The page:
Spectrum Music, now in its fifth season, is proud to continue to showcase innovative and genre-defying performances of new music in one of its most exciting seasons yet. With innovation and exploration, it is only natural that the organization itself would grow and change as well – and it is this evolution that brings us to today’s announcement.
After five years at the helm our Founding Artistic Director Ben Dietschi has resigned to devote himself fully to his new role as Interim General Manager at Soundstreams Canada, one of Canada’s largest new music presenters founded in 1982. We are thrilled to welcome Shannon Graham as our incoming Managing Artistic Director. Shannon has worked with Spectrum in a number of growing roles for the past four years, most recently as Director of Operations.
Ben and Shannon sat down to discuss the change and other things with Manager of Education and Outreach Chelsea McBride (emphasis hers); here’s what they had to say.
Ben, five – six years ago now, technically – you had an idea, a vision that inspired you to start this company. Set the scene for us: What was happening in the music scene, in your life, that inspired you to start Spectrum? Who did you call on to help realize this vision?
I created Spectrum in 2010 to provide a voice for a unique style of music that was happening around Toronto that weaves improvisatory elements together with sounds from both the jazz and classical worlds. I studied with bassist/cellist/composer Andrew Downing during my grad degree at U of T, and he turned me onto this particular aesthetic: blending elements of jazz and improvised music with the instrumentation and long-form compositions typically found in classical music. So at the core, my initial artistic motivation for Spectrum really stemmed from this idea: that the future of jazz music lies in its synthesis with other genres, and that jazz improvisers can be a conduit for the great emotional power that comes from expressing a particular moment in time.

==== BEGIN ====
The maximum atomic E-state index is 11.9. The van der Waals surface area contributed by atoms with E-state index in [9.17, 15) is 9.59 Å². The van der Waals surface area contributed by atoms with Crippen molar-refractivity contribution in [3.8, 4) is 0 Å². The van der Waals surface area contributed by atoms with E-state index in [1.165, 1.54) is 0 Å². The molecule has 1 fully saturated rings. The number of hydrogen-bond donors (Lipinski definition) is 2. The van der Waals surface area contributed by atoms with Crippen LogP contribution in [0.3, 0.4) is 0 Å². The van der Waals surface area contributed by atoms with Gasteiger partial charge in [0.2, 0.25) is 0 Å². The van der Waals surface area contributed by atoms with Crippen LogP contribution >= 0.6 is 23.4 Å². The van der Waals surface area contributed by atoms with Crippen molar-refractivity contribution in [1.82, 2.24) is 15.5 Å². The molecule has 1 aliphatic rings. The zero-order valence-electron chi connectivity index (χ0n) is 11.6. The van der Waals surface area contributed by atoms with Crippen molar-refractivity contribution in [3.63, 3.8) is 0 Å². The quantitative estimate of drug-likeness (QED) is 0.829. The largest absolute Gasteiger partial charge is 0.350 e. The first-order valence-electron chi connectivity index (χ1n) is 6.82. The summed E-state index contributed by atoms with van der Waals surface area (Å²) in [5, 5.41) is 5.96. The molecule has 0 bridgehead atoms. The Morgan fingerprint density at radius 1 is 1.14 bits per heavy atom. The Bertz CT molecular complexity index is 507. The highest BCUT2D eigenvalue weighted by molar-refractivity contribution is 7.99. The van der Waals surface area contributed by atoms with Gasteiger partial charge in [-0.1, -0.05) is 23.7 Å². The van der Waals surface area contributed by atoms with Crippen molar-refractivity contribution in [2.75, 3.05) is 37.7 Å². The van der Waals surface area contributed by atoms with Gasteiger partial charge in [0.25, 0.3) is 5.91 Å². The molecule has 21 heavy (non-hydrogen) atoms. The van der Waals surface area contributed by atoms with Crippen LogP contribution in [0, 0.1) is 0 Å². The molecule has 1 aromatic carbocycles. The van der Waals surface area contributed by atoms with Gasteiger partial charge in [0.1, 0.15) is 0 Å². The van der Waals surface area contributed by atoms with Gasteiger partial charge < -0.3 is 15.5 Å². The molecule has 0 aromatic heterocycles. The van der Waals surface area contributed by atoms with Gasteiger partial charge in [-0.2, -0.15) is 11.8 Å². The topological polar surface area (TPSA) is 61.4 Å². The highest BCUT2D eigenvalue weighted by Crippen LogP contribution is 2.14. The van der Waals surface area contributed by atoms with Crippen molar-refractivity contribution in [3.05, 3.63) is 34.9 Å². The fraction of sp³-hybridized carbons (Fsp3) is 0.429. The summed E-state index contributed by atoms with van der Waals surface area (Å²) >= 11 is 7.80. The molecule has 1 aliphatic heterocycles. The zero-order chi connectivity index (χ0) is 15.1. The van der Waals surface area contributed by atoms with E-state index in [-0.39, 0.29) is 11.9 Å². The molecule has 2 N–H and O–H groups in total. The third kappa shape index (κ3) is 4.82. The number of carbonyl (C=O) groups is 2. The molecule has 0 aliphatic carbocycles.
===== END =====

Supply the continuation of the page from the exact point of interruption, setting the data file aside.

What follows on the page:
I did a year-long study project with composer Gary Kulesha in 2011 (Composer Advisor at the TSO) which produced a series of works in this vein. I wanted a platform to share those pieces with the public, and there wasn’t any company dedicated to chamber jazz in Toronto. Necessity is the mother of invention, and thus the very first Spectrum concert was born! I assembled some of the most accomplished and inspiring figures working in chamber jazz in Toronto: Andrew Downing, David Occhipinti, Patrick Reid, Caitlin Smith, among others and presented on “Stories Without Words” in the fall of 2011. They were fantastic collaborators, some of which stayed on for several years as the company grew.
Shannon, when did you first join Spectrum? What was your role? What inspired you to be a part of this collective?